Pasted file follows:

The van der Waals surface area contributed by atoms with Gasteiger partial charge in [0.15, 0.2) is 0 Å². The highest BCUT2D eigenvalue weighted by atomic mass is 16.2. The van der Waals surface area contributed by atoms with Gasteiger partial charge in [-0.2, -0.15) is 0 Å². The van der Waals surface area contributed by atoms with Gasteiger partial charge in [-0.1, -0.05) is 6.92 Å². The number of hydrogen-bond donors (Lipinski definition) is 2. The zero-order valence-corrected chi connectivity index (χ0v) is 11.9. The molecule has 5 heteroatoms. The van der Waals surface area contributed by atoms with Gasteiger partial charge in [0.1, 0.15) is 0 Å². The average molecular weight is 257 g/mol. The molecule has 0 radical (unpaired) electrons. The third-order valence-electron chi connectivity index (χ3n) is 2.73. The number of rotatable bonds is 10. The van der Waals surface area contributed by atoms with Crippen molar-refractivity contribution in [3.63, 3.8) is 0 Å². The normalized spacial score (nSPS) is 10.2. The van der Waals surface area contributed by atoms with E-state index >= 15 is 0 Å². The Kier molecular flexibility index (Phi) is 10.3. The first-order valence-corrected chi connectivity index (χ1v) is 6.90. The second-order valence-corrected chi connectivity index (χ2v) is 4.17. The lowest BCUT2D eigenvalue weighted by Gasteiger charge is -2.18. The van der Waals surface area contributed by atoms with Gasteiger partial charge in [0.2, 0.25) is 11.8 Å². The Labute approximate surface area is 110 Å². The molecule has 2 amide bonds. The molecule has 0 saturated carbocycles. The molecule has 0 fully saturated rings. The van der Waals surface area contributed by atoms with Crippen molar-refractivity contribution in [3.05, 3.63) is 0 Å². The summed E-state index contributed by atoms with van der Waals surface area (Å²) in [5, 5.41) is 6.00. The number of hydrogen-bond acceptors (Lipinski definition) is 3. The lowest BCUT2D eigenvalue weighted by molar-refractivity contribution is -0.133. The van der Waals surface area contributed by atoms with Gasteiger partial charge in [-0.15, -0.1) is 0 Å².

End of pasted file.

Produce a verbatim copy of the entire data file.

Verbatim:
The van der Waals surface area contributed by atoms with Gasteiger partial charge in [0.15, 0.2) is 0 Å². The highest BCUT2D eigenvalue weighted by atomic mass is 16.2. The van der Waals surface area contributed by atoms with Gasteiger partial charge in [-0.2, -0.15) is 0 Å². The van der Waals surface area contributed by atoms with Gasteiger partial charge in [-0.1, -0.05) is 6.92 Å². The number of hydrogen-bond donors (Lipinski definition) is 2. The zero-order valence-corrected chi connectivity index (χ0v) is 11.9. The molecule has 5 heteroatoms. The van der Waals surface area contributed by atoms with Gasteiger partial charge in [0.1, 0.15) is 0 Å². The average molecular weight is 257 g/mol. The molecule has 0 radical (unpaired) electrons. The third-order valence-electron chi connectivity index (χ3n) is 2.73. The number of rotatable bonds is 10. The van der Waals surface area contributed by atoms with Crippen molar-refractivity contribution in [3.63, 3.8) is 0 Å². The normalized spacial score (nSPS) is 10.2. The van der Waals surface area contributed by atoms with E-state index >= 15 is 0 Å². The Kier molecular flexibility index (Phi) is 10.3. The first-order valence-corrected chi connectivity index (χ1v) is 6.90. The second-order valence-corrected chi connectivity index (χ2v) is 4.17. The lowest BCUT2D eigenvalue weighted by Gasteiger charge is -2.18. The van der Waals surface area contributed by atoms with Gasteiger partial charge in [0.2, 0.25) is 11.8 Å². The Labute approximate surface area is 110 Å². The molecule has 2 amide bonds. The molecule has 0 saturated carbocycles. The molecule has 0 fully saturated rings. The van der Waals surface area contributed by atoms with Crippen molar-refractivity contribution in [3.05, 3.63) is 0 Å². The summed E-state index contributed by atoms with van der Waals surface area (Å²) in [5, 5.41) is 6.00. The number of hydrogen-bond acceptors (Lipinski definition) is 3. The lowest BCUT2D eigenvalue weighted by molar-refractivity contribution is -0.133. The van der Waals surface area contributed by atoms with Gasteiger partial charge in [-0.15, -0.1) is 0 Å².